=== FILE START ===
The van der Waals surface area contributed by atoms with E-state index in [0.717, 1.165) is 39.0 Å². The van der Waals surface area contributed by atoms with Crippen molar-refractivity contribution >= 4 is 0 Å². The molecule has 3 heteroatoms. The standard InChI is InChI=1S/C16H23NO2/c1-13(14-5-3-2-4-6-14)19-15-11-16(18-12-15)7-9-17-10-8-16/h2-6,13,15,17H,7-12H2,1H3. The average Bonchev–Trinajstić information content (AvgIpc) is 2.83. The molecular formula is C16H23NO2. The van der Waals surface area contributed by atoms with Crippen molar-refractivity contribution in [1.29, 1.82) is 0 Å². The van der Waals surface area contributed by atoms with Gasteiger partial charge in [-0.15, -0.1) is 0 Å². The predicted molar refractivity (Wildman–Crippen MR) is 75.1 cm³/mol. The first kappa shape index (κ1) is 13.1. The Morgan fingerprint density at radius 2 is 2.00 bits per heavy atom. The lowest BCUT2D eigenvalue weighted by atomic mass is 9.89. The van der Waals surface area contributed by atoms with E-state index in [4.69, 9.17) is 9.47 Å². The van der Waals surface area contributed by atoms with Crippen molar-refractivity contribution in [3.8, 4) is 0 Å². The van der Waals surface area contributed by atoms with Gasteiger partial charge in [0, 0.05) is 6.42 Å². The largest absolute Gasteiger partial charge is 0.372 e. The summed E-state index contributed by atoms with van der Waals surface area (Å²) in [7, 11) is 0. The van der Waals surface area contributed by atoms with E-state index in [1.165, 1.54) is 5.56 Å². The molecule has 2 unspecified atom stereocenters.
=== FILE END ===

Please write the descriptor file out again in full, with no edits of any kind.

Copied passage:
The van der Waals surface area contributed by atoms with E-state index in [0.717, 1.165) is 39.0 Å². The van der Waals surface area contributed by atoms with Crippen molar-refractivity contribution >= 4 is 0 Å². The molecule has 3 heteroatoms. The standard InChI is InChI=1S/C16H23NO2/c1-13(14-5-3-2-4-6-14)19-15-11-16(18-12-15)7-9-17-10-8-16/h2-6,13,15,17H,7-12H2,1H3. The average Bonchev–Trinajstić information content (AvgIpc) is 2.83. The molecular formula is C16H23NO2. The van der Waals surface area contributed by atoms with Crippen molar-refractivity contribution in [1.29, 1.82) is 0 Å². The van der Waals surface area contributed by atoms with Gasteiger partial charge in [-0.15, -0.1) is 0 Å². The predicted molar refractivity (Wildman–Crippen MR) is 75.1 cm³/mol. The first kappa shape index (κ1) is 13.1. The Morgan fingerprint density at radius 2 is 2.00 bits per heavy atom. The lowest BCUT2D eigenvalue weighted by atomic mass is 9.89. The van der Waals surface area contributed by atoms with E-state index in [4.69, 9.17) is 9.47 Å². The van der Waals surface area contributed by atoms with Crippen molar-refractivity contribution in [3.8, 4) is 0 Å². The van der Waals surface area contributed by atoms with Gasteiger partial charge in [0, 0.05) is 6.42 Å². The largest absolute Gasteiger partial charge is 0.372 e. The summed E-state index contributed by atoms with van der Waals surface area (Å²) in [7, 11) is 0. The van der Waals surface area contributed by atoms with E-state index in [1.165, 1.54) is 5.56 Å². The molecule has 2 unspecified atom stereocenters.